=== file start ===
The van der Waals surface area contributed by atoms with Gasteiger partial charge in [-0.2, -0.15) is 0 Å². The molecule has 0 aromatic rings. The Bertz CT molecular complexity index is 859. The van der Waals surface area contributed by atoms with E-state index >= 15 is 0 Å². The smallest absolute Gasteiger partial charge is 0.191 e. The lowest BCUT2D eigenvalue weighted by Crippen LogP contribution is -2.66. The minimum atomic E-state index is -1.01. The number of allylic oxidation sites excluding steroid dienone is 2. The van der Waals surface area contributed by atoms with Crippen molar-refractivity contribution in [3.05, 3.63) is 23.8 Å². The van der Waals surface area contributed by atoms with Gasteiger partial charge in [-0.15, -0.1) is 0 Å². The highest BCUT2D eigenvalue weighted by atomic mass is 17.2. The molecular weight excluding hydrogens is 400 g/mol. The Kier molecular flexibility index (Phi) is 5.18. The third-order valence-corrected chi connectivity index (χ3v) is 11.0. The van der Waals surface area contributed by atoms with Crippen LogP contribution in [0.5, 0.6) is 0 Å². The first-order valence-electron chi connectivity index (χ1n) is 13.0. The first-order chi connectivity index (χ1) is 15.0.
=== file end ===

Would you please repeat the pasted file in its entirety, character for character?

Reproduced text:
The van der Waals surface area contributed by atoms with Gasteiger partial charge in [-0.2, -0.15) is 0 Å². The molecule has 0 aromatic rings. The Bertz CT molecular complexity index is 859. The van der Waals surface area contributed by atoms with E-state index >= 15 is 0 Å². The smallest absolute Gasteiger partial charge is 0.191 e. The lowest BCUT2D eigenvalue weighted by Crippen LogP contribution is -2.66. The minimum atomic E-state index is -1.01. The number of allylic oxidation sites excluding steroid dienone is 2. The van der Waals surface area contributed by atoms with Crippen molar-refractivity contribution in [3.05, 3.63) is 23.8 Å². The van der Waals surface area contributed by atoms with Gasteiger partial charge in [-0.15, -0.1) is 0 Å². The highest BCUT2D eigenvalue weighted by atomic mass is 17.2. The molecular weight excluding hydrogens is 400 g/mol. The Kier molecular flexibility index (Phi) is 5.18. The third-order valence-corrected chi connectivity index (χ3v) is 11.0. The van der Waals surface area contributed by atoms with Crippen LogP contribution in [0.5, 0.6) is 0 Å². The first-order valence-electron chi connectivity index (χ1n) is 13.0. The first-order chi connectivity index (χ1) is 15.0.